Sakhmet (Sekhmet, Sechmet, Sekhait, Sekhauit, Skhautet, Sekhem) (the powerful one) In Egyptian mythology, the lion goddess, honored as goddess of war; called Sakhmis by the Greeks. She was the consort of the god Ptah, and together with their son Nefertem they formed the divine triad of gods worshipped at Memphis. Death came into the world when the Eye of Ra was sent down to Sakhmet to punish a rebellious humanity. In Egyptian art Sakhmet is often depicted as a woman with the head of a lioness, which is surmounted by the solar disk encircled by a uraeus. The numerous images of the lioness goddess in hardstone that are often found in museums throughout the world represent Sakhmet and were all originally found in the precinct of the goddess Mut in southern Karnak. It is assumed by scholars that there were two images of Sakhmet for each day of the year to which prayers were addressed to gain her favor.
From the Encyclopedia of World Mythology and Legend, Third Edition – Written by Anthony S. Mercatante & James R. Dow– Copyright © 2009 by Anthony S. Mercatante
The Mighty One; Great of Magic; Lady of Terror; Lady of Action; The One Before Whom Evil Flees; Mistress Dread; Lady of Flame; The Scarlet Woman
Origin: Upper Egypt
Sekhmet, lioness goddess, epitomizes the blazing, scorching power of the sun. She is a goddess of war, justice, destruction, and healing. Her name may derive from a root word meaning “to be strong, powerful, mighty, or violent.” Sekhmet is among the fiery manifestations of the Eye of Ra.
She is a fierce guardian goddess of Upper Egypt. Her hot breath created the desert. Sekhmet was associated with plagues and pestilential diseases: illnesses that blew in on desert winds. Sensational descriptions of Sekhmet tend to emphasize her destructive aspects, but she was also among Egypt’s most significant healing deities and remains an active healer today.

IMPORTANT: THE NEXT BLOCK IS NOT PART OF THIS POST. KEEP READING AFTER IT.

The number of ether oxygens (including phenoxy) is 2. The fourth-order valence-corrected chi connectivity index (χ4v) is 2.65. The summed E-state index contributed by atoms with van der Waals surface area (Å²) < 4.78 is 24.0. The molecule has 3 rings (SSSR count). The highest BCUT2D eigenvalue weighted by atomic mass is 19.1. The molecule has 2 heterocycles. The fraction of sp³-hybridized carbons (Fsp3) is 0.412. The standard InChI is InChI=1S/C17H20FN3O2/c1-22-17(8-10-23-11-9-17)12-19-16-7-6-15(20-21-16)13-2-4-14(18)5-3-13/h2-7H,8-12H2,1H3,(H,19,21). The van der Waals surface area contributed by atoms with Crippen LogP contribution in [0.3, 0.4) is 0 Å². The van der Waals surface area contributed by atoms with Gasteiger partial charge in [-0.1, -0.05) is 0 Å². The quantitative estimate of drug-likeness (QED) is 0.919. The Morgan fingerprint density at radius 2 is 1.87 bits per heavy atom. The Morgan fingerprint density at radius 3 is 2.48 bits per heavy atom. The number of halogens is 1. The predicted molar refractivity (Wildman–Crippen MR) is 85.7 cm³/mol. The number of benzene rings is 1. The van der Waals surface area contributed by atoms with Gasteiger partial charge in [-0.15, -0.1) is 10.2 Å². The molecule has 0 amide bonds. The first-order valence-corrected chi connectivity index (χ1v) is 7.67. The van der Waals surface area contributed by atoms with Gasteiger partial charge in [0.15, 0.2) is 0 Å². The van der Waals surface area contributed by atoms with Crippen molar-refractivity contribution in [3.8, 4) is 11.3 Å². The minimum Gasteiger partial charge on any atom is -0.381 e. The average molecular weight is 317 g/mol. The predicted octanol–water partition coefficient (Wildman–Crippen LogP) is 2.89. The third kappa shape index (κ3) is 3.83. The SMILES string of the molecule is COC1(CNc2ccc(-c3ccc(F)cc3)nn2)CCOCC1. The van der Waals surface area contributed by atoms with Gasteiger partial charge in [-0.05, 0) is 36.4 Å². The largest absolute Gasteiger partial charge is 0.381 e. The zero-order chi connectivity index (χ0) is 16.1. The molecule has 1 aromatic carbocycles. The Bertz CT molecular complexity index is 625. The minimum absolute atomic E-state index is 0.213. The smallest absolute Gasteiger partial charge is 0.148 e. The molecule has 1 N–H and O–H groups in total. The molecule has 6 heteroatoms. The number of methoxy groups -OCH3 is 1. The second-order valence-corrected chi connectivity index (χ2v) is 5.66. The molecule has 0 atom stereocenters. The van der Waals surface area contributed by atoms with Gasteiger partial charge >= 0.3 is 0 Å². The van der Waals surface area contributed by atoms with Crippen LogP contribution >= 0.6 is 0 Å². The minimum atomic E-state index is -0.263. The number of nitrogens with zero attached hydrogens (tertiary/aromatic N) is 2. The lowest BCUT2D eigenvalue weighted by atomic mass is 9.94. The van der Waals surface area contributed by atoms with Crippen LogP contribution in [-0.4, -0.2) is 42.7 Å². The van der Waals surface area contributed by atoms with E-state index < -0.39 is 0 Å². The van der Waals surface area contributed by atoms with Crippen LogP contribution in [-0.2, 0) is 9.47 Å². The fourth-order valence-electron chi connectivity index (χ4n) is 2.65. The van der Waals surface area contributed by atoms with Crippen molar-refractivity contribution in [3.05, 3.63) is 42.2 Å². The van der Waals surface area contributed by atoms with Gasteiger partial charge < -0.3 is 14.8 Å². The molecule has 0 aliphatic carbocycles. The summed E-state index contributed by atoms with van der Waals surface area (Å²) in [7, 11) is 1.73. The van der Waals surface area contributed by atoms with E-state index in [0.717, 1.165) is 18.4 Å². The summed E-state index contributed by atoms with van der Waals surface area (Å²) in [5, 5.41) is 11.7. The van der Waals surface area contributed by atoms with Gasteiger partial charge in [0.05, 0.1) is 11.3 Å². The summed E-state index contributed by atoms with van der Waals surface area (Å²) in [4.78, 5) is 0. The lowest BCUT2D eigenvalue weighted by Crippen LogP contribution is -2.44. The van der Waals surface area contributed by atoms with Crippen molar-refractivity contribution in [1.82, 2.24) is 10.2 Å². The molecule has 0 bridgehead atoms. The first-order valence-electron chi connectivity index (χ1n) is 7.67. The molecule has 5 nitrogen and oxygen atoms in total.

Most spirits must be asked before they will openly intervene in someone’s life. (It’s possible that many perform acts of rescue anonymously). Sekhmet, however, is renowned for appearing in dreams and visions in order to perform successful healings. No one summoned her, at least not consciously. Instead. Sekhmet recognized a need and personally took the initiative. (Sekhmet appears when invoked too.) If Sekhmet heals you without first being asked, offerings are in order. Sometimes this is a one-time favor but it may also be her way of extending matronage. If you wish to accept her offer, then create an altar or make some other gesture of acknowledgment.
Pharaoh Amenhotep III placed some six hundred statues of Sekhmet in the Karnak temple complex in hopes of improving his ill health. Sekhmet’s priests were considered Egypt’s finest physicians.
Sekhmet heals all illnesses except those of the eyes. She is associated with blood ailments. She has dominion over the menstrual cycle and women’s reproductive systems. Sekhmet should not be bothered for trifles, but she is an intensely powerful and proactive healer. She is the matron goddess of reiki. Some theorize that Sekhmet is an emanation of the primordial goddess Hathor who first emerged in a time of crisis and took on a life of her own, similar to the relationship between Indian goddesses Kali and Durga. Just as Shiva is able to halt Kali’s dance of destruction, so Lord Thoth is able to pacify Sekhmet, something to keep in mind, just in case.
Manifestation: Sekhmet manifests as a woman with a lion’s head or as a lioness.
Iconography: Sekhmet is depicted crowned with a solar disc encircled by a uraeus (upright cobra, symbolic of divine authority). Many Sekhmet statues survive perhaps because there were so many to begin with. Temple priestesses allegedly made offerings before a different statue each day of the year. Legend suggests that her statues were especially protected because of the aggressive nature of the deity and also because they were coated with anthrax or other highly infectious bacterial powder to ensure that they were not disturbed.
Attribute: A two headed snake; Sekhmet holds one head in each hand. Also arrows
Offerings: Beer by itself or blended with pomegranate juice; arrows; silver medical tools; incense.
From the Encyclopedia of Spirits: The Ultimate Guide to the Magic of Fairies, Genies, Demons, Ghosts, Gods & Goddesses – Written by Judika Illes Copyright © 2009 by Judika Illes.